Public Libraries

9 Amazing Things You Can Take Out From the Library

"We certainly understand the economy of lending," Wolstenholme says. (Resource-strapped libraries typically acquire these items from donations.) She's surveying to gauge patron interest in a telescope, metal detector, even a game camera to catch footage of those pesky coyotes in the back yard.

With help from Jessica D’Avanza, community services librarian at Barrington Public Library and other library staff throughout the state, we’ve put together a list of great things you might not know you can borrow from Rhode Island’s libraries

From Rhode Island, libraries, unusual items

Where Do Books from Closed Libraries Go?

Philly Voice answers the {infrequently asked} question:

Q) What happens to the books at closed libraries like the South Philadelphia one at Broad and Morris streets?

Question answered by Jennifer Maguire-Wright, chief manager of materials for the Free Library of Philadelphia:

A) The materials in the South Philadelphia collection were mostly sent to other neighborhood libraries in the library system. Items that were in poor condition or outdated were withdrawn from the collection -- we call it “weeding,” in library lingo. Those items are typically offered to other city agencies for a period of time and then sold in book sales.

How do you determine which ones get the boot?

We have a collection development policy that includes details on how we keep our collections fresh and current. Typically, items are removed from the collection due to condition. Our books can be well-loved to the point that they are falling apart. For non-fiction, we have guides based on the content. A good example is health-related materials. Anything older than five years is looked at critically to see if there are newer titles on the topic ...

Remember Hydrox?

Is it or isn't it the Public Librarians favorite cookie? Rumor has it that they're coming back. But as you are library folk, rumor doesn't quite cut it.

Post inspired by recent conversation on Publib list Publib Archives.

Please comment yay or nay. Any votes for 'Nilla Wafers?

Library explores relationship with homeless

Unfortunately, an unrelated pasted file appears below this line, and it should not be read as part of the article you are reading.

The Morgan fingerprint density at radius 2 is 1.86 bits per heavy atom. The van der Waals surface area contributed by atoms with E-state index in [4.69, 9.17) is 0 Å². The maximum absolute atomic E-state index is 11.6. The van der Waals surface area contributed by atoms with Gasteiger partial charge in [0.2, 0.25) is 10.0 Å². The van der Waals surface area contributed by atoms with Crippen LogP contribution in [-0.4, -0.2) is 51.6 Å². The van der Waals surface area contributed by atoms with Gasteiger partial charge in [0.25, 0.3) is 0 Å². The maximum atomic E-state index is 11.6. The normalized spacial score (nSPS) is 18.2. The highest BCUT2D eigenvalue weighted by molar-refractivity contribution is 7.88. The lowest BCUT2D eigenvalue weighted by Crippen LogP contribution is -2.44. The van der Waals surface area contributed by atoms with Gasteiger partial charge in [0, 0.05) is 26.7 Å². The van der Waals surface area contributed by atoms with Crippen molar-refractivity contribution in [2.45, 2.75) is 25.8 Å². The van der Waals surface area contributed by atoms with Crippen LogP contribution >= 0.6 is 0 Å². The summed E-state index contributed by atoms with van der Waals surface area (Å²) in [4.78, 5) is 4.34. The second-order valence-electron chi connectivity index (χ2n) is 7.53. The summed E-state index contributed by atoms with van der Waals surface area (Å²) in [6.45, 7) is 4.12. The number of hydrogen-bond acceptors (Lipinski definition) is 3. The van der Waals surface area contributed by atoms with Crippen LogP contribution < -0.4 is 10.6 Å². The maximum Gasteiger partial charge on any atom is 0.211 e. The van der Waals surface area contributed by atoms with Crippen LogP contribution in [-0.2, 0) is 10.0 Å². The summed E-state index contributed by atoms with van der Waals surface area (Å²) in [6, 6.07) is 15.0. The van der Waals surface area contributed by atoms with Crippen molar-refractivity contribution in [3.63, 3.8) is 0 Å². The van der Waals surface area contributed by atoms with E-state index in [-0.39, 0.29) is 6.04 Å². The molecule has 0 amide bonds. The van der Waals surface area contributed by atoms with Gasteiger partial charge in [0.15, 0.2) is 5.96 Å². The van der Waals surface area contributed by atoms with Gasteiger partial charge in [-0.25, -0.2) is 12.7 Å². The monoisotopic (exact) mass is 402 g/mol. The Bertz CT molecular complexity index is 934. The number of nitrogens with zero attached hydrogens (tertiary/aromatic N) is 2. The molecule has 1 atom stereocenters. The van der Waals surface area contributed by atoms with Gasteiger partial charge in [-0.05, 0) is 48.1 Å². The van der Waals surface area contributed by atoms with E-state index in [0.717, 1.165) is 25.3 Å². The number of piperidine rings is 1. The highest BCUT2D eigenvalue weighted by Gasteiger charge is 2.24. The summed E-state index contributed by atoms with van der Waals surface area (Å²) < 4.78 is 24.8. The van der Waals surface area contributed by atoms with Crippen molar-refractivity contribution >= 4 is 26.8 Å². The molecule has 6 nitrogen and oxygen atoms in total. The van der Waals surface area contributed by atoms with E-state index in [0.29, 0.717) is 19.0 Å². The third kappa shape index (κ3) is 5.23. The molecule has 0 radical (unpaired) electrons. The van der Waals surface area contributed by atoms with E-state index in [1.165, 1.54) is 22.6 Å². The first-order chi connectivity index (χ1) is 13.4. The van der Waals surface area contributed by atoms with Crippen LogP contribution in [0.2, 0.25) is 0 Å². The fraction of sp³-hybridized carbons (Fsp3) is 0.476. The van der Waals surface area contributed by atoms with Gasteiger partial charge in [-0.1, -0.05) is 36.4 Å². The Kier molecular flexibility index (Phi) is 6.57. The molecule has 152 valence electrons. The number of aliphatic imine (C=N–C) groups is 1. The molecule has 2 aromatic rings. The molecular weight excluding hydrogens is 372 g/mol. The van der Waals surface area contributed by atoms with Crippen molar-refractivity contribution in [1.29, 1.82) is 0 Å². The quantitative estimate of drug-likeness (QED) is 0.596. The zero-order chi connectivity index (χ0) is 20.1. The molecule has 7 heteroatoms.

http://www.starnewsonline.com/article/20150920/ARTICLES/150919668/0/search

WILMINGTON -- The New Hanover County Library is working to figure out what role it should play in the lives of the homeless who use some of its branches, particularly the main library on Chestnut Street.

Editorial - Library can serve the homeless, too

Homelessness is a complex social issue -- from its root causes, how to help the people who are experiencing it, and how to end it.

The New Hanover County Library finds itself wrestling with that complexity as it tries to decide how to interact with the homeless people who use its branches – particularly downtown – as a hangout.

From the beginning we would like to make it clear that homeless people have every right to use the library, or any other public facility, for that matter.

Two East Contra Costa nonprofits set up libraries at public housing

The El Pueblo library evolved from a partnership that includes Reading Advantage, a Brentwood-based nonprofit, the Housing Authority of Contra Costa County, the county library and its Pittsburg branch, and the Grace Worship Center.

"They love being able to go home with books," said Terris Allen, a volunteer with Grace Worship Center, which also runs after-school and tutoring programs at the learning center that opened in June. "They can start their own personal library. This is something they can keep with them, and pass it down to a little brother or sister as they grow older so there is always a book in the house."

From Two East Contra Costa nonprofits set up libraries at public housing - ContraCostaTimes.com

Sacramento's Library of Things

From today's New York Times:

(as we know quite well...) Libraries aren’t just for books, or even e-books, anymore. They are for checking out cake pans (North Haven, Conn.), snowshoes (Biddeford, Me.), telescopes and microscopes (Ann Arbor, Mich.), American Girl dolls etc.

How Charlotte Mecklenburg Library convinced 13,000 people to come back

After a year, you go to “inactive” status and begin getting emails saying the library misses you. These alone have brought back 13,000 people so far, Anderson said. Interestingly enough, the library’s found that the No. 1 thing inactive users do first is to actually go into a branch and check out a book.

More granular demographic clusters include “dependables,” or heavy users, “rising stars,” or children who check out books regularly, “audiophiles,” who use audiobooks, or “bedtime stories,” or people checking out a lot of fiction/nonfiction books.

The data project coincides with a special advertising campaign the library is introducing this fall. Beginning this month, the library will have billboards on I-77, I-85 and Independence Boulevard, each for eight weeks at a time.

From How Charlotte Mecklenburg Library convinced 13,000 people to come back - Charlotte Agenda

Where Have All the Libraries Gone?

The data shows that libraries are needed, and in fact usage has steadily increased, yet funding remains stagnant. Rather than implementing short-term gaps in service by leasing space to nonprofits, the city should be finding ways to fund fully-functioning libraries that offer an array of free services for all members of their communities.

From Where Have All the Libraries Gone? | Nonprofit Quarterly

The public library in an Internet age: a series from Michigan Radio

“That is is a sign of great optimism for the future of not just libraries but for the future of curious communities, which is really what libraries are designed to serve.”

From The public library in an Internet age: a series from Michigan Radio | Michigan Radio

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